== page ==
A few months ago (which these days upon reconsideration sometimes turns out to be a few years ago …) I heard a fascinating tape on PBS, the Public Broadcasting System. It was a recording of President Lyndon Johnson, known as LBJ, and J. Edgar Hoover, the head of the FBI. The conversation occurred in the 1960s. LBJ had called Hoover to congratulate him on the FBI finding the bodies of the three murdered civil rights workers, Goodman, Schwerner, and Cheney. Here’s the backstory to the phone call.
In the 1960s when the US civil rights movement was first boiling over, there was a lot of racially motivated violence against black people in the southern US. LBJ asked Hoover what the FBI knew about the KKK (the Ku Klux Klan) and other people committing crimes in the south. It turned out that Hoover didn’t know doodley-squat about the KKK or people committing anti-black violence. He was totally focused on Communists and the Mafia. Plus Hoover didn’t much like black people, particularly Martin Luther King. And to top it off, Hoover and LBJ disliked each other. Profoundly.
As you might imagine, LBJ was double-plus unhappy to hear that nothing was known about the KKK. He told Hoover to pull his thumb out of his fundamental orifice, to take some of his best agents off of the Mafia or the Commies or whatever they were investigating, and to put them all to work posthaste finding the people who bombed the black kids in the church and other such cowardly criminals.
Now Hoover, to his credit, moved very fast. He flooded the south with FBI agents, who aggressively recruited informants. Within a very short time, he had an informant in most of the “Klaverns” of the KKK. I remember that it was a joke at the time that pretty soon, the KKK would consist of nothing but FBI informants informing on other FBI informants …
In the process, the FBI successfully found the perpetrators of a number of the crimes. The tape recording was of LBJ congratulating Hoover on the job that he’d done. LBJ was a master at that. To hear the two men talk, you’d never know that they roundly hated and despised each other.
LBJ was all Texas oil on the phone, thanking Hoover for the speed with which he’d been able to focus the FBI on a totally new area, saying it was an amazing accomplishment, all the sweet honeyed words. It was a masterpiece of flattery, and Hoover ate it up. It is a most educational recording for any aspiring politician. LBJ was famous for saying that it was better to have the camel inside the tent pissing out than to have the camel outside the tent pissing in … a lesson that President Trump would do well to consider.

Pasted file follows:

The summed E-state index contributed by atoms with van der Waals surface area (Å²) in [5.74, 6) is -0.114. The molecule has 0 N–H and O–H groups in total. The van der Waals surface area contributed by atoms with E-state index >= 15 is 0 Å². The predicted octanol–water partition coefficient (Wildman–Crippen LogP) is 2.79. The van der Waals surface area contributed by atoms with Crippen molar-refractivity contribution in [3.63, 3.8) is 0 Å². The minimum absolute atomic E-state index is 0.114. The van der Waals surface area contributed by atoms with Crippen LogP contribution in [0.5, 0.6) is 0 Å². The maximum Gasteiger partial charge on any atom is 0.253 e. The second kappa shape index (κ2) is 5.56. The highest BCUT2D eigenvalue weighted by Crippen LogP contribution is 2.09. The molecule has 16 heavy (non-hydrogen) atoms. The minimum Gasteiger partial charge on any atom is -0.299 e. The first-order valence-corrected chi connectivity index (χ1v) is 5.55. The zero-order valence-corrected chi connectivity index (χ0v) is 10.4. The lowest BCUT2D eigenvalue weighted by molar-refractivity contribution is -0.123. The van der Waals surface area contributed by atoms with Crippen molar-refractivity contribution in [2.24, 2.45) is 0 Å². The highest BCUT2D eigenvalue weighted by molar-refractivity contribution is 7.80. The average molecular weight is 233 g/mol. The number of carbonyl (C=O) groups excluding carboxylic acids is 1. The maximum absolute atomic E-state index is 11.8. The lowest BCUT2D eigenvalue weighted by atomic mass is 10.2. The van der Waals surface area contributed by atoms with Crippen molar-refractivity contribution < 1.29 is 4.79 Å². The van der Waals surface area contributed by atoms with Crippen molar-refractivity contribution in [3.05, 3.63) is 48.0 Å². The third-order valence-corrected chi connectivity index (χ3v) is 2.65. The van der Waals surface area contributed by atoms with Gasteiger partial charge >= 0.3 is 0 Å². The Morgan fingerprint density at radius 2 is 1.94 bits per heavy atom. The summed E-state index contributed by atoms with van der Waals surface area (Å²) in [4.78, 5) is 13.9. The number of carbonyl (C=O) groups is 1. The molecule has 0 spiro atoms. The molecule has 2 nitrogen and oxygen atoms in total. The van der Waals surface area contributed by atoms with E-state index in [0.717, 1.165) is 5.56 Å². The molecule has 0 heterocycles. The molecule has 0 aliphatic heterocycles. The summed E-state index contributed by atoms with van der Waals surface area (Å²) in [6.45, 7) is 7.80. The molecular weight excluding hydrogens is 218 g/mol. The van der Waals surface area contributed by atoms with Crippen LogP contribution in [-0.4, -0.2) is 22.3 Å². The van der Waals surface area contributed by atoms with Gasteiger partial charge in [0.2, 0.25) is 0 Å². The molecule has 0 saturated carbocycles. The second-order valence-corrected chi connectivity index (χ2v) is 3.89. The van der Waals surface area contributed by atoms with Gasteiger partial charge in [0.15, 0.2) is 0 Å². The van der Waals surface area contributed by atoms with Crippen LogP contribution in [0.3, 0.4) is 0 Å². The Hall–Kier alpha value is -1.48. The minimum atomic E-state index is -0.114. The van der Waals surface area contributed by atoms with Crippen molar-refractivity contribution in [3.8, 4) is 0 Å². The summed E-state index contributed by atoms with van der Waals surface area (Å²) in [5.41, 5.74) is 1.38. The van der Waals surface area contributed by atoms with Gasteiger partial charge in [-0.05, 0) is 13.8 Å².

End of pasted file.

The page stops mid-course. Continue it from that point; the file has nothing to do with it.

Now, I’ve told this tale for a modern-day reason. Here’s my question about the story of LBJ, Hoover, and civil rights.
Did you notice the heinous crime that LBJ committed?
… no? …
Well, neither did I.
However, I ask because it seems that there are a number of people out there who think it is somehow “Obstruction Of Justice” if the US President tells the FBI Director who to investigate and who to not investigate. As LBJ showed, this is not the case at all—the FBI works for the President just like everyone else in the Executive Branch. And yes, the President can tell the FBI Director to stop investigating one individual or group and go investigate another individual or group. Ask J. Edgar if you don’t believe me.
A friend of mine used to ask “Is it a law, a regulation, a policy, or a custom”? Regarding the independence of the FBI from the President, it is a custom, and a recent one. There are neither laws, regulations, nor policies that prevent the President from even something as extreme as say pardoning someone under investigation. President Bush pardoned Caspar Weinberger when he was under investigation in Iran-Contra. Was that obstruction of justice? Nope. It’s just another part of the President’s constitutional authority.
Now … is there such a thing as Presidential obstruction of justice? Sure. For example, if the President were to advise his people to lie to the FBI, that would be obstruction of justice. But there’s no evidence of any such malfeasance.
In particular, IF the President said: “I hope you can give Michael Flynn a break, he’s a good guy” (claimed by Comey, denied by the President), that is STILL not obstruction of justice. Nor did James Comey think at the time that whatever was said was obstruction of justice. We know this because if Comey did think that he was being obstructed in his duties, he was REQUIRED BY LAW to report such obstruction to his superiors … which he never did.
Nor did James Comey think at the time that whatever was said was obstruction of justice. We know this because if Comey did think that he was being obstructed in his duties, he was REQUIRED BY LAW to report such obstruction to his superiors … which he never did.
So we know that Comey was clear that he was not being obstructed, and he testified to the same lack of obstruction under oath.
As a Senator said during the hearings, nobody ever went to jail for hoping.
Midnight now. A mother fox has denned up under our kitchen again this year. It makes the cat nervous, but they seem to have established some kind of detente just like last year. I hear the foxes grumbling under the floor, like trolls under the bridge … life is good.